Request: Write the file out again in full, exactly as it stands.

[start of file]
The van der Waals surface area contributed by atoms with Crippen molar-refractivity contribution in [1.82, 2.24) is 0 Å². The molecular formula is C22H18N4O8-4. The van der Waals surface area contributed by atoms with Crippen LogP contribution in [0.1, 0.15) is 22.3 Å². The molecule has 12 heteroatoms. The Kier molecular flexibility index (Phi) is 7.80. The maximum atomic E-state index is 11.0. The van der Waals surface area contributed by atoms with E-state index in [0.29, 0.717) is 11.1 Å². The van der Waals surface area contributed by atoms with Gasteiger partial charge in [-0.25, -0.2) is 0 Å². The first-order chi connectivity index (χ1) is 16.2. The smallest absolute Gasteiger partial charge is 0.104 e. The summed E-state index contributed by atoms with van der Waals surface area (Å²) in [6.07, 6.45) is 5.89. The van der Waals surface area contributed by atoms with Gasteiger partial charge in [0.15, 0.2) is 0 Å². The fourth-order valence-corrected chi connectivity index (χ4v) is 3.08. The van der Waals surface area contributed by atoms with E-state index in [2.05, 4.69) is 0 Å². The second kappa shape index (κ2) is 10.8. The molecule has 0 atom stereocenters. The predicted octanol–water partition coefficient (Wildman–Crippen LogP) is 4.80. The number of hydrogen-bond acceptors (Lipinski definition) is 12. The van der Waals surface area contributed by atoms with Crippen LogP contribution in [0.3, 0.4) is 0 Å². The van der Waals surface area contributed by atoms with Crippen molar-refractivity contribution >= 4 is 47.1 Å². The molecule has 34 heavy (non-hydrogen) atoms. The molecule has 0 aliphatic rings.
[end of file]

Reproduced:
The van der Waals surface area contributed by atoms with Crippen molar-refractivity contribution in [1.82, 2.24) is 0 Å². The molecular formula is C22H18N4O8-4. The van der Waals surface area contributed by atoms with Crippen LogP contribution in [0.1, 0.15) is 22.3 Å². The molecule has 12 heteroatoms. The Kier molecular flexibility index (Phi) is 7.80. The maximum atomic E-state index is 11.0. The van der Waals surface area contributed by atoms with E-state index in [0.29, 0.717) is 11.1 Å². The van der Waals surface area contributed by atoms with Gasteiger partial charge in [-0.25, -0.2) is 0 Å². The first-order chi connectivity index (χ1) is 16.2. The smallest absolute Gasteiger partial charge is 0.104 e. The summed E-state index contributed by atoms with van der Waals surface area (Å²) in [6.07, 6.45) is 5.89. The van der Waals surface area contributed by atoms with Gasteiger partial charge in [0.15, 0.2) is 0 Å². The fourth-order valence-corrected chi connectivity index (χ4v) is 3.08. The van der Waals surface area contributed by atoms with E-state index in [2.05, 4.69) is 0 Å². The second kappa shape index (κ2) is 10.8. The molecule has 0 atom stereocenters. The predicted octanol–water partition coefficient (Wildman–Crippen LogP) is 4.80. The number of hydrogen-bond acceptors (Lipinski definition) is 12. The van der Waals surface area contributed by atoms with Crippen LogP contribution in [0.3, 0.4) is 0 Å². The van der Waals surface area contributed by atoms with Crippen molar-refractivity contribution >= 4 is 47.1 Å². The molecule has 34 heavy (non-hydrogen) atoms. The molecule has 0 aliphatic rings.